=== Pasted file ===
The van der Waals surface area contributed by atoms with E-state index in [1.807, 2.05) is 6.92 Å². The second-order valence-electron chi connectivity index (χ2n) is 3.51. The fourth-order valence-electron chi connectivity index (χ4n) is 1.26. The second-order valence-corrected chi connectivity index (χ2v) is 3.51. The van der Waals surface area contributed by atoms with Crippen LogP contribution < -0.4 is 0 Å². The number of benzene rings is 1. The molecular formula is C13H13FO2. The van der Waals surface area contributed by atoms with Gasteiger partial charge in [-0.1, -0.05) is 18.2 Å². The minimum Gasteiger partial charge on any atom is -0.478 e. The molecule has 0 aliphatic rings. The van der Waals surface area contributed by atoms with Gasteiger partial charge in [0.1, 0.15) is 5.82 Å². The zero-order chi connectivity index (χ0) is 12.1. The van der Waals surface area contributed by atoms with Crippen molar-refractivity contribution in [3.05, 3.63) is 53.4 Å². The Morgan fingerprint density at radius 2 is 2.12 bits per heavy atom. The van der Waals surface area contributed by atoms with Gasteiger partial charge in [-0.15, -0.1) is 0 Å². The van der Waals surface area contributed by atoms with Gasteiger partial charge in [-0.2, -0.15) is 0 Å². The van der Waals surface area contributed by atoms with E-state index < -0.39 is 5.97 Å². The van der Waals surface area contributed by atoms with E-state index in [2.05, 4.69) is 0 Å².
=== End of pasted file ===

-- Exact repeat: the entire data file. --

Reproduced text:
The van der Waals surface area contributed by atoms with E-state index in [1.807, 2.05) is 6.92 Å². The second-order valence-electron chi connectivity index (χ2n) is 3.51. The fourth-order valence-electron chi connectivity index (χ4n) is 1.26. The second-order valence-corrected chi connectivity index (χ2v) is 3.51. The van der Waals surface area contributed by atoms with Crippen LogP contribution < -0.4 is 0 Å². The number of benzene rings is 1. The molecular formula is C13H13FO2. The van der Waals surface area contributed by atoms with Gasteiger partial charge in [-0.1, -0.05) is 18.2 Å². The minimum Gasteiger partial charge on any atom is -0.478 e. The molecule has 0 aliphatic rings. The van der Waals surface area contributed by atoms with Gasteiger partial charge in [0.1, 0.15) is 5.82 Å². The zero-order chi connectivity index (χ0) is 12.1. The van der Waals surface area contributed by atoms with Crippen molar-refractivity contribution in [3.05, 3.63) is 53.4 Å². The Morgan fingerprint density at radius 2 is 2.12 bits per heavy atom. The van der Waals surface area contributed by atoms with Gasteiger partial charge in [-0.15, -0.1) is 0 Å². The van der Waals surface area contributed by atoms with Gasteiger partial charge in [-0.2, -0.15) is 0 Å². The van der Waals surface area contributed by atoms with E-state index < -0.39 is 5.97 Å². The van der Waals surface area contributed by atoms with E-state index in [2.05, 4.69) is 0 Å².